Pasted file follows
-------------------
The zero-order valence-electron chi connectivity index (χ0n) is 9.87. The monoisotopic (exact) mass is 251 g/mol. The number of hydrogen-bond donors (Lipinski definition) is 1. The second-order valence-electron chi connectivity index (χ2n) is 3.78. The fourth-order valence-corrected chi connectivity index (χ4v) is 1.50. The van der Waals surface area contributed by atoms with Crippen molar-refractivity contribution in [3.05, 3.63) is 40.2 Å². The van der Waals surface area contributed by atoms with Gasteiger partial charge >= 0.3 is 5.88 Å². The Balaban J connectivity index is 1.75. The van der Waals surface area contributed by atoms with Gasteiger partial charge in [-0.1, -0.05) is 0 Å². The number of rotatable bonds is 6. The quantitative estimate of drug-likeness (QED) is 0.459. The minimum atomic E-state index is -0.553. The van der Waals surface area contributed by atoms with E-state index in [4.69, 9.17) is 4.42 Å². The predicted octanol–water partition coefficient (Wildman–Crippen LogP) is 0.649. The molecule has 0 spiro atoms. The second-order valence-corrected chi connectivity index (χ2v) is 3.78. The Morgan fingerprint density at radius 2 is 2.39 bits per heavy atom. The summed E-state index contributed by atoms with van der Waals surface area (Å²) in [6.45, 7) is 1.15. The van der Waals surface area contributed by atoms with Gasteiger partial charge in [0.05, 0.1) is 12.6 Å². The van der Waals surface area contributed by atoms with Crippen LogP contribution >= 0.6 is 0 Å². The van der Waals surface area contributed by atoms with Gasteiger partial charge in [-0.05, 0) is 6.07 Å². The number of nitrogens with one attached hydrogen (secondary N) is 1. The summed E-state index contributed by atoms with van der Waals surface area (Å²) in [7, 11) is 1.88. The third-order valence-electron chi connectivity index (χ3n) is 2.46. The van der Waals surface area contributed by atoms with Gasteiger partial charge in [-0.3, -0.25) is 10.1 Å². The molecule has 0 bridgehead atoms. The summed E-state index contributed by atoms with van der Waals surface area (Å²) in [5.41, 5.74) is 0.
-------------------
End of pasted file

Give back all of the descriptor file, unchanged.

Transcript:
The zero-order valence-electron chi connectivity index (χ0n) is 9.87. The monoisotopic (exact) mass is 251 g/mol. The number of hydrogen-bond donors (Lipinski definition) is 1. The second-order valence-electron chi connectivity index (χ2n) is 3.78. The fourth-order valence-corrected chi connectivity index (χ4v) is 1.50. The van der Waals surface area contributed by atoms with Crippen molar-refractivity contribution in [3.05, 3.63) is 40.2 Å². The van der Waals surface area contributed by atoms with Gasteiger partial charge >= 0.3 is 5.88 Å². The Balaban J connectivity index is 1.75. The van der Waals surface area contributed by atoms with Gasteiger partial charge in [-0.1, -0.05) is 0 Å². The number of rotatable bonds is 6. The quantitative estimate of drug-likeness (QED) is 0.459. The minimum atomic E-state index is -0.553. The van der Waals surface area contributed by atoms with E-state index in [4.69, 9.17) is 4.42 Å². The predicted octanol–water partition coefficient (Wildman–Crippen LogP) is 0.649. The molecule has 0 spiro atoms. The second-order valence-corrected chi connectivity index (χ2v) is 3.78. The Morgan fingerprint density at radius 2 is 2.39 bits per heavy atom. The summed E-state index contributed by atoms with van der Waals surface area (Å²) in [6.45, 7) is 1.15. The van der Waals surface area contributed by atoms with Gasteiger partial charge in [0.05, 0.1) is 12.6 Å². The van der Waals surface area contributed by atoms with Crippen LogP contribution >= 0.6 is 0 Å². The van der Waals surface area contributed by atoms with Gasteiger partial charge in [-0.05, 0) is 6.07 Å². The number of nitrogens with one attached hydrogen (secondary N) is 1. The summed E-state index contributed by atoms with van der Waals surface area (Å²) in [7, 11) is 1.88. The third-order valence-electron chi connectivity index (χ3n) is 2.46. The van der Waals surface area contributed by atoms with Gasteiger partial charge in [-0.3, -0.25) is 10.1 Å². The molecule has 0 bridgehead atoms. The summed E-state index contributed by atoms with van der Waals surface area (Å²) in [5.41, 5.74) is 0.